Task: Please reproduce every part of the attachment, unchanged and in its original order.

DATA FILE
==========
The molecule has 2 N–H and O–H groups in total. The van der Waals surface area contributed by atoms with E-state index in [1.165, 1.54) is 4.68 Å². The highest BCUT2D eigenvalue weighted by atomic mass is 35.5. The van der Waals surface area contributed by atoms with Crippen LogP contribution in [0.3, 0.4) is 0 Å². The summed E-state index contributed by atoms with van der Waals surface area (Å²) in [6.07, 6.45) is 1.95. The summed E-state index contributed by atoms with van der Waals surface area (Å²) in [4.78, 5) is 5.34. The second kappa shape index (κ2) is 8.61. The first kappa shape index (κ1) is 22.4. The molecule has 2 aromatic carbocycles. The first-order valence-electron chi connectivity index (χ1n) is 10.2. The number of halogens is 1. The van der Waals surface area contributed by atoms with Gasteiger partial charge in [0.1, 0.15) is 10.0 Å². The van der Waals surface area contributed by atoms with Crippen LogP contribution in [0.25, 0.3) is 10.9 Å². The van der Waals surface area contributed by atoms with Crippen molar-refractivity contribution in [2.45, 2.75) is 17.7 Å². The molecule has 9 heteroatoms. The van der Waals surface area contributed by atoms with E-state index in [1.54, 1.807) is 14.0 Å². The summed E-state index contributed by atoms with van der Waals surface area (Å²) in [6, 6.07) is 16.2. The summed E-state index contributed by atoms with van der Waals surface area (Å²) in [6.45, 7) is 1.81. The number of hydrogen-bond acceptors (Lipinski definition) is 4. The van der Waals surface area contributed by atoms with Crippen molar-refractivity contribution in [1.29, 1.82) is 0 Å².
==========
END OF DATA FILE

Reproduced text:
The molecule has 2 N–H and O–H groups in total. The van der Waals surface area contributed by atoms with E-state index in [1.165, 1.54) is 4.68 Å². The highest BCUT2D eigenvalue weighted by atomic mass is 35.5. The van der Waals surface area contributed by atoms with Crippen LogP contribution in [0.3, 0.4) is 0 Å². The summed E-state index contributed by atoms with van der Waals surface area (Å²) in [6.07, 6.45) is 1.95. The summed E-state index contributed by atoms with van der Waals surface area (Å²) in [4.78, 5) is 5.34. The second kappa shape index (κ2) is 8.61. The first kappa shape index (κ1) is 22.4. The molecule has 2 aromatic carbocycles. The first-order valence-electron chi connectivity index (χ1n) is 10.2. The number of halogens is 1. The van der Waals surface area contributed by atoms with Gasteiger partial charge in [0.1, 0.15) is 10.0 Å². The van der Waals surface area contributed by atoms with Crippen LogP contribution in [0.25, 0.3) is 10.9 Å². The van der Waals surface area contributed by atoms with Crippen molar-refractivity contribution in [2.45, 2.75) is 17.7 Å². The molecule has 9 heteroatoms. The van der Waals surface area contributed by atoms with E-state index in [1.54, 1.807) is 14.0 Å². The summed E-state index contributed by atoms with van der Waals surface area (Å²) in [6, 6.07) is 16.2. The summed E-state index contributed by atoms with van der Waals surface area (Å²) in [6.45, 7) is 1.81. The number of hydrogen-bond acceptors (Lipinski definition) is 4. The van der Waals surface area contributed by atoms with Crippen molar-refractivity contribution in [1.29, 1.82) is 0 Å².